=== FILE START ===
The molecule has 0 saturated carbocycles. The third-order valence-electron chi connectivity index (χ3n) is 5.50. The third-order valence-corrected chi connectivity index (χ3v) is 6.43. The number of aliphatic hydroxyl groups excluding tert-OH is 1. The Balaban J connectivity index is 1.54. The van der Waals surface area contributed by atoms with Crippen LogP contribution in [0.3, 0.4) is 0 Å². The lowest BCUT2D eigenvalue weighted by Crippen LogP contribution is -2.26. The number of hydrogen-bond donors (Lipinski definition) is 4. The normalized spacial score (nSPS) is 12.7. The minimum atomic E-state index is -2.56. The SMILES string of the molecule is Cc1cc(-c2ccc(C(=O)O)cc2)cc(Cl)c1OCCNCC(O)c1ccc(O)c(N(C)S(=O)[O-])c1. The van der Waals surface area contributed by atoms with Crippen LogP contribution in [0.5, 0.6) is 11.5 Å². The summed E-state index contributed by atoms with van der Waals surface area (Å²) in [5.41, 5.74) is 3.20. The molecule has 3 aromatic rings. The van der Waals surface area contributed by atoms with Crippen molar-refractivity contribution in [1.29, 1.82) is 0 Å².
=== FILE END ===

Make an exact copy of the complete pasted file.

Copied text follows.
The molecule has 0 saturated carbocycles. The third-order valence-electron chi connectivity index (χ3n) is 5.50. The third-order valence-corrected chi connectivity index (χ3v) is 6.43. The number of aliphatic hydroxyl groups excluding tert-OH is 1. The Balaban J connectivity index is 1.54. The van der Waals surface area contributed by atoms with Crippen LogP contribution in [0.3, 0.4) is 0 Å². The lowest BCUT2D eigenvalue weighted by Crippen LogP contribution is -2.26. The number of hydrogen-bond donors (Lipinski definition) is 4. The normalized spacial score (nSPS) is 12.7. The minimum atomic E-state index is -2.56. The SMILES string of the molecule is Cc1cc(-c2ccc(C(=O)O)cc2)cc(Cl)c1OCCNCC(O)c1ccc(O)c(N(C)S(=O)[O-])c1. The van der Waals surface area contributed by atoms with Crippen LogP contribution in [0.5, 0.6) is 11.5 Å². The summed E-state index contributed by atoms with van der Waals surface area (Å²) in [5.41, 5.74) is 3.20. The molecule has 3 aromatic rings. The van der Waals surface area contributed by atoms with Crippen molar-refractivity contribution in [1.29, 1.82) is 0 Å².